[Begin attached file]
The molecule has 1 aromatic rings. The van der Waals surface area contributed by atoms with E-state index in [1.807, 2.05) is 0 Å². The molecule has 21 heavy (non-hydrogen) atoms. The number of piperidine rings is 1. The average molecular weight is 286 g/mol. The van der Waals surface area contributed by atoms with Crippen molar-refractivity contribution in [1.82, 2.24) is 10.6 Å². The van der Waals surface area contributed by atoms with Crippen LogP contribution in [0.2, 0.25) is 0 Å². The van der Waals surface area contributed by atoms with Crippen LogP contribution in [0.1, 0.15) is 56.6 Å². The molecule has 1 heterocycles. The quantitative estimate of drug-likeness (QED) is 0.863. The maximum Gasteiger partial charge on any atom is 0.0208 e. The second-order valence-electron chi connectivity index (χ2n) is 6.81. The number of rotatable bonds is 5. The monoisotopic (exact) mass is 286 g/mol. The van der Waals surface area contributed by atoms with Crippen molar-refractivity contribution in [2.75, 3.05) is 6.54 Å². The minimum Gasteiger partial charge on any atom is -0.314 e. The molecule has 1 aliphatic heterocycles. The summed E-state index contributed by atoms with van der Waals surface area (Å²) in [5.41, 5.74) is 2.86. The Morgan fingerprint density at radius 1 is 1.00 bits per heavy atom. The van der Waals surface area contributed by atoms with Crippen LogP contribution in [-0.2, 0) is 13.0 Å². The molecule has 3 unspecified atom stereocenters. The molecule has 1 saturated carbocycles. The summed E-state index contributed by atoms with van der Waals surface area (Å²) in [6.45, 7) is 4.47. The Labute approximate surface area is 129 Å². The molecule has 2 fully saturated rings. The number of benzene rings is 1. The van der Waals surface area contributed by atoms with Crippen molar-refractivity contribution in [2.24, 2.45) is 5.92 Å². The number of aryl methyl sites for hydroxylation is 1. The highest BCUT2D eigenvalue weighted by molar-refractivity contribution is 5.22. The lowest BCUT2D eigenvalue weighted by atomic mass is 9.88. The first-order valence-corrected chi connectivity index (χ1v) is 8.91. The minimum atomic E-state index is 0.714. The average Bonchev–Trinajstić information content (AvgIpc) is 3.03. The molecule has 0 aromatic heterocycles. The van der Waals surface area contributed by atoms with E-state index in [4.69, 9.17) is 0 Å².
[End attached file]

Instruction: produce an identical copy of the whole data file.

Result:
The molecule has 1 aromatic rings. The van der Waals surface area contributed by atoms with E-state index in [1.807, 2.05) is 0 Å². The molecule has 21 heavy (non-hydrogen) atoms. The number of piperidine rings is 1. The average molecular weight is 286 g/mol. The van der Waals surface area contributed by atoms with Crippen molar-refractivity contribution in [1.82, 2.24) is 10.6 Å². The van der Waals surface area contributed by atoms with Crippen LogP contribution in [0.2, 0.25) is 0 Å². The van der Waals surface area contributed by atoms with Crippen LogP contribution in [0.1, 0.15) is 56.6 Å². The molecule has 1 heterocycles. The quantitative estimate of drug-likeness (QED) is 0.863. The maximum Gasteiger partial charge on any atom is 0.0208 e. The second-order valence-electron chi connectivity index (χ2n) is 6.81. The number of rotatable bonds is 5. The monoisotopic (exact) mass is 286 g/mol. The van der Waals surface area contributed by atoms with Crippen molar-refractivity contribution in [2.75, 3.05) is 6.54 Å². The minimum Gasteiger partial charge on any atom is -0.314 e. The molecule has 1 aliphatic heterocycles. The summed E-state index contributed by atoms with van der Waals surface area (Å²) in [5.41, 5.74) is 2.86. The Morgan fingerprint density at radius 1 is 1.00 bits per heavy atom. The van der Waals surface area contributed by atoms with Crippen LogP contribution in [-0.2, 0) is 13.0 Å². The molecule has 3 unspecified atom stereocenters. The molecule has 1 saturated carbocycles. The summed E-state index contributed by atoms with van der Waals surface area (Å²) in [6.45, 7) is 4.47. The Labute approximate surface area is 129 Å². The molecule has 2 fully saturated rings. The number of benzene rings is 1. The van der Waals surface area contributed by atoms with Crippen molar-refractivity contribution in [2.24, 2.45) is 5.92 Å². The number of aryl methyl sites for hydroxylation is 1. The highest BCUT2D eigenvalue weighted by molar-refractivity contribution is 5.22. The lowest BCUT2D eigenvalue weighted by atomic mass is 9.88. The first-order valence-corrected chi connectivity index (χ1v) is 8.91. The minimum atomic E-state index is 0.714. The average Bonchev–Trinajstić information content (AvgIpc) is 3.03. The molecule has 0 aromatic heterocycles. The van der Waals surface area contributed by atoms with E-state index in [4.69, 9.17) is 0 Å².